A last day in Ukraine

It’s almost a tradition for me, to have a walk through Lychakiv cemetery in Lviv (Lwow, Lemberg) on the last day of a trip. The place is always impressive. Because of its imposing tombs, but also because of the visible conflict between Poles and Ukrainians. Since a few hours I’m back home. But my mind is still in Ukraine.

In Lychakiv cemetery two large military cemeteries are included. One for the Poles, a second for the Ukrainians who fought in 1918 and 1919 in Lviv. Both fought for an independent state, both claimed the city for themselves. It shockes me always how young these men were when they fell. 18, 19, 20 years. We even see the grave of a Polish officer, who was 16 when he died. Among the Poles are some with polonized German names, a Mr. Ruebenbauer, a Mr. Müller.

Then we walk for a last time through the city, eat a last time a tasty Ukrainian meal, pass a last time the Golden Rose, the oldest synagogue in Galicia. And then our time is already over. The days went by quickly.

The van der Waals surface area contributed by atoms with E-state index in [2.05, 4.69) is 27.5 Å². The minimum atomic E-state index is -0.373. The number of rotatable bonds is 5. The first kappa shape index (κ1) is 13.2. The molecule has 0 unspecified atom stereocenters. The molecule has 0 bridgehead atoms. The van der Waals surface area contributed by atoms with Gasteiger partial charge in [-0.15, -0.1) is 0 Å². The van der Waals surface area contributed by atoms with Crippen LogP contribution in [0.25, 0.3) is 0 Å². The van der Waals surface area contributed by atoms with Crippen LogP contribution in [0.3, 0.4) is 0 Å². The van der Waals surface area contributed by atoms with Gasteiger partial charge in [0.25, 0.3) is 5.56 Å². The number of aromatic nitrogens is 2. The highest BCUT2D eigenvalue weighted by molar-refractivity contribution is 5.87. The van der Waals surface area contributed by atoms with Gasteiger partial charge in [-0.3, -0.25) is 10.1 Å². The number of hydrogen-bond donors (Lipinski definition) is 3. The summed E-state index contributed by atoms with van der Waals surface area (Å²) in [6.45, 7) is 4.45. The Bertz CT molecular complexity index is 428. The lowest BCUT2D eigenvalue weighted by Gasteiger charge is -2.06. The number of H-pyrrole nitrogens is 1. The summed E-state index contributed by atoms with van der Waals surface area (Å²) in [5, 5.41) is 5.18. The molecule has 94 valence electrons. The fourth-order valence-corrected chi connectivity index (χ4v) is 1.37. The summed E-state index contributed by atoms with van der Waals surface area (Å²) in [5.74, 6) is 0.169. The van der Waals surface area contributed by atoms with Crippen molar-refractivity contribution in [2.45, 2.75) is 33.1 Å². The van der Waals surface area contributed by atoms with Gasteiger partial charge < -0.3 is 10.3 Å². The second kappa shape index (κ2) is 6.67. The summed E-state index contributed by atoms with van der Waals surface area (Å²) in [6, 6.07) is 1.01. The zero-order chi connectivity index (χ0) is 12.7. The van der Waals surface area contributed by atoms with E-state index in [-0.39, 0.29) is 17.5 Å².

But there is still something I have to tell. When I am in Lviv, I always stay at the Hotel George, a great hotel from the time of the turn of the century. Marianna and Natalya, the two always friendly and always helpful receptionists at the George called today in the morning when I was packing my suitcase. If I could just come down to the reception for three minutes? The two had packed me a small gift package and smiled at me like on Christmas Eve. Thanks to both of you! That was really nice and gave me a lot of joy!

There are some more, I have to thank: my friends Ingo and Sabine, who traveled with me. It was wonderful having both of you with me! And then there were the many who have followed our journey via the blog, commented and asked questions. It’s nice to travel with so many people. Thank you! The most I have to thank the volunteers, who will work for another two weeks at the Jewish cemetery of Chernivtsi (Czernowitz). You are the future!

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